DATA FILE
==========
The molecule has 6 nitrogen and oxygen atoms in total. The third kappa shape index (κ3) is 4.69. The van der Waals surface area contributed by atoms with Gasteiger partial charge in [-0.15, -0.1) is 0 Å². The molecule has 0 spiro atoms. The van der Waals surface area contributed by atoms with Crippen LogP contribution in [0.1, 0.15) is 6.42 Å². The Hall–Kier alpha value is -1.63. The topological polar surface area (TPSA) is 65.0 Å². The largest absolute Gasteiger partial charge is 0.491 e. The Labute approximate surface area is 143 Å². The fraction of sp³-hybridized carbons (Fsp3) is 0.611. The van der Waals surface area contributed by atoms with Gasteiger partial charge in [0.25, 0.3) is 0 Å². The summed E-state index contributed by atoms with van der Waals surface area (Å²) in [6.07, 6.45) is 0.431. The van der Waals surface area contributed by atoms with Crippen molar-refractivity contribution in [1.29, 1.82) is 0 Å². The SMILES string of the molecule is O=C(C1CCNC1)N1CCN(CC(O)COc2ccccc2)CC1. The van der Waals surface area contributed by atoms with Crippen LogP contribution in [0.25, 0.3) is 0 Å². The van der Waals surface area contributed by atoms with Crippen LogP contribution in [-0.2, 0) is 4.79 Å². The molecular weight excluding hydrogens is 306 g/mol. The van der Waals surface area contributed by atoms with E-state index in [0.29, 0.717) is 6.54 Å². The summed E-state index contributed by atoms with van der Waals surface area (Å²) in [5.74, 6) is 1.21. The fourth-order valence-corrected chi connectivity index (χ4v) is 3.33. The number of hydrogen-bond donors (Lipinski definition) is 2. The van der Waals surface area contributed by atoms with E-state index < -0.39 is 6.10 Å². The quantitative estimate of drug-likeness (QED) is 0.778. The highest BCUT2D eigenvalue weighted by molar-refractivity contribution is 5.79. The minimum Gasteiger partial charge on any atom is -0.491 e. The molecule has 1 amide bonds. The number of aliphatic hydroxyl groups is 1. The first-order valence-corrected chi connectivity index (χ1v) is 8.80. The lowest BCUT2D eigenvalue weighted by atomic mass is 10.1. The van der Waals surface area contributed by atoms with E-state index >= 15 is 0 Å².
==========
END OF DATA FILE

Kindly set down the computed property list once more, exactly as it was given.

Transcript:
The molecule has 6 nitrogen and oxygen atoms in total. The third kappa shape index (κ3) is 4.69. The van der Waals surface area contributed by atoms with Gasteiger partial charge in [-0.15, -0.1) is 0 Å². The molecule has 0 spiro atoms. The van der Waals surface area contributed by atoms with Crippen LogP contribution in [0.1, 0.15) is 6.42 Å². The Hall–Kier alpha value is -1.63. The topological polar surface area (TPSA) is 65.0 Å². The largest absolute Gasteiger partial charge is 0.491 e. The Labute approximate surface area is 143 Å². The fraction of sp³-hybridized carbons (Fsp3) is 0.611. The van der Waals surface area contributed by atoms with Gasteiger partial charge in [0.25, 0.3) is 0 Å². The summed E-state index contributed by atoms with van der Waals surface area (Å²) in [6.07, 6.45) is 0.431. The van der Waals surface area contributed by atoms with Crippen molar-refractivity contribution in [1.29, 1.82) is 0 Å². The SMILES string of the molecule is O=C(C1CCNC1)N1CCN(CC(O)COc2ccccc2)CC1. The van der Waals surface area contributed by atoms with Crippen LogP contribution in [0.25, 0.3) is 0 Å². The van der Waals surface area contributed by atoms with Crippen LogP contribution in [-0.2, 0) is 4.79 Å². The molecular weight excluding hydrogens is 306 g/mol. The van der Waals surface area contributed by atoms with E-state index in [0.29, 0.717) is 6.54 Å². The summed E-state index contributed by atoms with van der Waals surface area (Å²) in [5.74, 6) is 1.21. The fourth-order valence-corrected chi connectivity index (χ4v) is 3.33. The number of hydrogen-bond donors (Lipinski definition) is 2. The van der Waals surface area contributed by atoms with E-state index < -0.39 is 6.10 Å². The quantitative estimate of drug-likeness (QED) is 0.778. The highest BCUT2D eigenvalue weighted by molar-refractivity contribution is 5.79. The minimum Gasteiger partial charge on any atom is -0.491 e. The molecule has 1 amide bonds. The number of aliphatic hydroxyl groups is 1. The first-order valence-corrected chi connectivity index (χ1v) is 8.80. The lowest BCUT2D eigenvalue weighted by atomic mass is 10.1. The van der Waals surface area contributed by atoms with E-state index >= 15 is 0 Å².